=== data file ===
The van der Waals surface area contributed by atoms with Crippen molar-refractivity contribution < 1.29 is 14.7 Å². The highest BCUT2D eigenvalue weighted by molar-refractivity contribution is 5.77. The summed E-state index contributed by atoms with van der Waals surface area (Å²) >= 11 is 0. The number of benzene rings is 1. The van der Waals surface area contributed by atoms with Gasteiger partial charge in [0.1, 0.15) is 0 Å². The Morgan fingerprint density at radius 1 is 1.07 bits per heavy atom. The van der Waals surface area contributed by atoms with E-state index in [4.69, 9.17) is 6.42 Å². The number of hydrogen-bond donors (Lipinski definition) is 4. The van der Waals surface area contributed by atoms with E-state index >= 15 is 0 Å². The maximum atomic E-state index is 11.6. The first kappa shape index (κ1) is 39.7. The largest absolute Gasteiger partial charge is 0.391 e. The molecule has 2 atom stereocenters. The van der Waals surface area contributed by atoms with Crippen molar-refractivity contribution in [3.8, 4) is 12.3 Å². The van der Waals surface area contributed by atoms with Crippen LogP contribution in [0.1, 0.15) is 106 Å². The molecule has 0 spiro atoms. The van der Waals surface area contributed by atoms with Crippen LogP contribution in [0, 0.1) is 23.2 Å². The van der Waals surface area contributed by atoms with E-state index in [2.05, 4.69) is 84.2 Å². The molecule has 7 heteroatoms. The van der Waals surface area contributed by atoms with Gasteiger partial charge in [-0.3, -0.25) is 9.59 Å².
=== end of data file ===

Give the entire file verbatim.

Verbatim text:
The van der Waals surface area contributed by atoms with Crippen molar-refractivity contribution < 1.29 is 14.7 Å². The highest BCUT2D eigenvalue weighted by molar-refractivity contribution is 5.77. The summed E-state index contributed by atoms with van der Waals surface area (Å²) >= 11 is 0. The number of benzene rings is 1. The van der Waals surface area contributed by atoms with Gasteiger partial charge in [0.1, 0.15) is 0 Å². The Morgan fingerprint density at radius 1 is 1.07 bits per heavy atom. The van der Waals surface area contributed by atoms with E-state index in [4.69, 9.17) is 6.42 Å². The number of hydrogen-bond donors (Lipinski definition) is 4. The van der Waals surface area contributed by atoms with E-state index >= 15 is 0 Å². The maximum atomic E-state index is 11.6. The first kappa shape index (κ1) is 39.7. The largest absolute Gasteiger partial charge is 0.391 e. The molecule has 2 atom stereocenters. The van der Waals surface area contributed by atoms with Crippen molar-refractivity contribution in [3.8, 4) is 12.3 Å². The van der Waals surface area contributed by atoms with Crippen LogP contribution in [0.1, 0.15) is 106 Å². The molecule has 0 spiro atoms. The van der Waals surface area contributed by atoms with Crippen LogP contribution in [0, 0.1) is 23.2 Å². The van der Waals surface area contributed by atoms with E-state index in [2.05, 4.69) is 84.2 Å². The molecule has 7 heteroatoms. The van der Waals surface area contributed by atoms with Gasteiger partial charge in [-0.3, -0.25) is 9.59 Å².